on Biology of the cell
by Armentano MF, Caterino M, Miglionico R, Ostuni A, Pace MC, Cozzolino F, Monti M, Milella L, Carmosino M, Pucci P, Bisaccia F
Up-regulated Gene clone 7 (URG7) is an ER resident protein, whose expression is upregulated in the presence of hepatitis B virus X antigen (HBxAg) during HBV infection. In virus-infected hepatocytes, URG7 shows an anti-apoptotic activity due to the PI3K/AKT signaling activation, does not seem to have tumorigenic properties, but it appears to promote the development and progression of fibrosis. However, the molecular mechanisms underlying URG7 activity remain largely unknown.
on Free radical biology & medicine
by Butturini E, Cozzolino F, Boriero D, Carcereri de Prati A, Monti M, Rossin M, Canetti D, Cellini B, Pucci P, Mariotto S
STAT1 and STAT3 are two transcription factors involved in a lot of cellular functions such as immune response, proliferation, apoptosis, and cell survival. A number of literature evidences described a yin-yang relationship between activation of STAT1 and STAT3 in neurodegenerative disorders where STAT1 exerts a pro-apoptotic effect whereas STAT3 shows neuroprotective properties through the inhibition of apoptosis. Although the role of oxidative-stress in the pathogenesis of neurodegeneration is clearly described, its influence in the regulation of these pathways is poorly understood. Herein, we demonstrate that HO rapidly induces phosphorylation of STAT1 whereas it is not able to influence phosphorylation of STAT3 in mouse microglia BV2 cells. The analysis of the molecular mechanism of STATs signaling reveals that HO induces S-glutathionylation of both STAT1 and STAT3. The same post-translational event exerts an opposing role in the regulation of STAT1 and STAT3 signaling. These data not only confirm redox sensibility of STAT3 signaling but also reveal for the first time that STAT1 is susceptible to redox regulation. A deep study of the molecular mechanism of STAT1 redox regulation, identifies Cys324 and Cys492 as the main targets of S-glutathionylation and confirms that S-glutathionylation does not impair JAK2 mediated STAT1 tyrosine phosphorylation. These results demonstrate that both phosphorylation and glutathionylation contribute to activation of STAT1 during oxidative stress and underline that the same post-translation event exerts an opposing role in the regulation of STAT1 and STAT3 signaling in microglia cells.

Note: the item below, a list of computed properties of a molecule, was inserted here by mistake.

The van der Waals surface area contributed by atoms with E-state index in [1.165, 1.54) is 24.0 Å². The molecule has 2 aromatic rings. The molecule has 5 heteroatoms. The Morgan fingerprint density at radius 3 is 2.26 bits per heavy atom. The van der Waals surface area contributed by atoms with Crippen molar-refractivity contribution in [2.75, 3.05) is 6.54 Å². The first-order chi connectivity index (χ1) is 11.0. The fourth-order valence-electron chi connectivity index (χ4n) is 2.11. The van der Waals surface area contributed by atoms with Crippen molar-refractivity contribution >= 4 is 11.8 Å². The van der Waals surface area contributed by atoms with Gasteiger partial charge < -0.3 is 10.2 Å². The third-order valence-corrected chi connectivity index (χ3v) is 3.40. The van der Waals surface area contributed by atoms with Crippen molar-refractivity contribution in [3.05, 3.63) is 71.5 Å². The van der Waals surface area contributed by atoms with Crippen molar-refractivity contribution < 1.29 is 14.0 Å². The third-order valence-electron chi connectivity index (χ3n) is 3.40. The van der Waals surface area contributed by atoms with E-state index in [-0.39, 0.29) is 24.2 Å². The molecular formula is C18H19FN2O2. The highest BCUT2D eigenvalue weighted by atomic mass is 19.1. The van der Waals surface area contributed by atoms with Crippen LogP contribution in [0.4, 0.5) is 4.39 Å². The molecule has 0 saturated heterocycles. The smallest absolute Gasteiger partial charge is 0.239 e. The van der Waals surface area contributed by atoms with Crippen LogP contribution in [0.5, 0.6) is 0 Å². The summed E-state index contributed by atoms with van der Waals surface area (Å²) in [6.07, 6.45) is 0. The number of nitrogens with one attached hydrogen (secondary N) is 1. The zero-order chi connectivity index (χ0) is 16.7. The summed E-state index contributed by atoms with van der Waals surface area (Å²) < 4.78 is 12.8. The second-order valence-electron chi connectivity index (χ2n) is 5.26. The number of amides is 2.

on Pharmacological research
by Prevete N, Liotti F, Amoresano A, Pucci P, de Paulis A, Melillo RM
Inflammation is considered an enabling feature of cancer. Besides the persistence of inflammatory stimuli, also defective mechanisms of resolution can lead to chronic inflammation. Inflammation resolution is an active process controlled by lipidic specialized pro-resolving mediators (SPMs), derived from ω-3 or ω-6 essential polyunsaturated fatty acids (PUFA) through the activity of lipoxygenases (ALOX5 and 15). Thus, a lack or defect in resolution mechanisms may affect cancer development and progression by prolonging inflammation. Components of pro-resolving pathways (PUFA, enzymes, or SPMs) have been reported to modulate various cancer features by affecting both epithelial cells and cancer-associated stroma. Here, we will review the most important mechanisms by which SPMs, ω-3/6 PUFA, and ALOXs affect cancer biology, paying particular attention to their role in the inhibition of inflammation and angiogenesis, two of the most important hallmarks of cancer. The collection of these results may suggest novel perspectives in cancer management based on the modulation of lipid metabolism and the production of SPMs.